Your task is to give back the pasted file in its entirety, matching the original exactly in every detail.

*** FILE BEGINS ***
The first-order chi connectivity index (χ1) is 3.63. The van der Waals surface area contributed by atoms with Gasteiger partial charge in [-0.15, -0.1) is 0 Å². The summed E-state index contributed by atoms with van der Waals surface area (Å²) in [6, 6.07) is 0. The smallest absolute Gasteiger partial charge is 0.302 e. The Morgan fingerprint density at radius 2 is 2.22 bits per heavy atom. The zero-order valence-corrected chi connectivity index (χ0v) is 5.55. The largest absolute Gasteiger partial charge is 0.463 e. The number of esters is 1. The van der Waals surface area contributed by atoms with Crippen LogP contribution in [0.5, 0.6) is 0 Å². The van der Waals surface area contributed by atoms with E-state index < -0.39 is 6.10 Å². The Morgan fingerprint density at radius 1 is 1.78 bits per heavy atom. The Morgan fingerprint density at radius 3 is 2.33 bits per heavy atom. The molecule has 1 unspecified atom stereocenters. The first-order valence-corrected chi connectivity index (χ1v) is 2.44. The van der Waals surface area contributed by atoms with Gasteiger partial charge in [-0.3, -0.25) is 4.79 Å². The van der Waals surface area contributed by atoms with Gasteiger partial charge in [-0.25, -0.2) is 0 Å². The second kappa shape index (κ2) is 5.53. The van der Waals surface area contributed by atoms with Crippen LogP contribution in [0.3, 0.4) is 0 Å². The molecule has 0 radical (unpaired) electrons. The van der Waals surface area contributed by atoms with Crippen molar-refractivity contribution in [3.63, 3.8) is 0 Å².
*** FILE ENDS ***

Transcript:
The first-order chi connectivity index (χ1) is 3.63. The van der Waals surface area contributed by atoms with Gasteiger partial charge in [-0.15, -0.1) is 0 Å². The summed E-state index contributed by atoms with van der Waals surface area (Å²) in [6, 6.07) is 0. The smallest absolute Gasteiger partial charge is 0.302 e. The Morgan fingerprint density at radius 2 is 2.22 bits per heavy atom. The zero-order valence-corrected chi connectivity index (χ0v) is 5.55. The largest absolute Gasteiger partial charge is 0.463 e. The number of esters is 1. The van der Waals surface area contributed by atoms with Crippen LogP contribution in [0.5, 0.6) is 0 Å². The van der Waals surface area contributed by atoms with E-state index < -0.39 is 6.10 Å². The Morgan fingerprint density at radius 1 is 1.78 bits per heavy atom. The Morgan fingerprint density at radius 3 is 2.33 bits per heavy atom. The molecule has 1 unspecified atom stereocenters. The first-order valence-corrected chi connectivity index (χ1v) is 2.44. The van der Waals surface area contributed by atoms with Gasteiger partial charge in [-0.3, -0.25) is 4.79 Å². The van der Waals surface area contributed by atoms with Gasteiger partial charge in [-0.25, -0.2) is 0 Å². The second kappa shape index (κ2) is 5.53. The van der Waals surface area contributed by atoms with Crippen LogP contribution in [0.3, 0.4) is 0 Å². The molecule has 0 radical (unpaired) electrons. The van der Waals surface area contributed by atoms with Crippen molar-refractivity contribution in [3.63, 3.8) is 0 Å².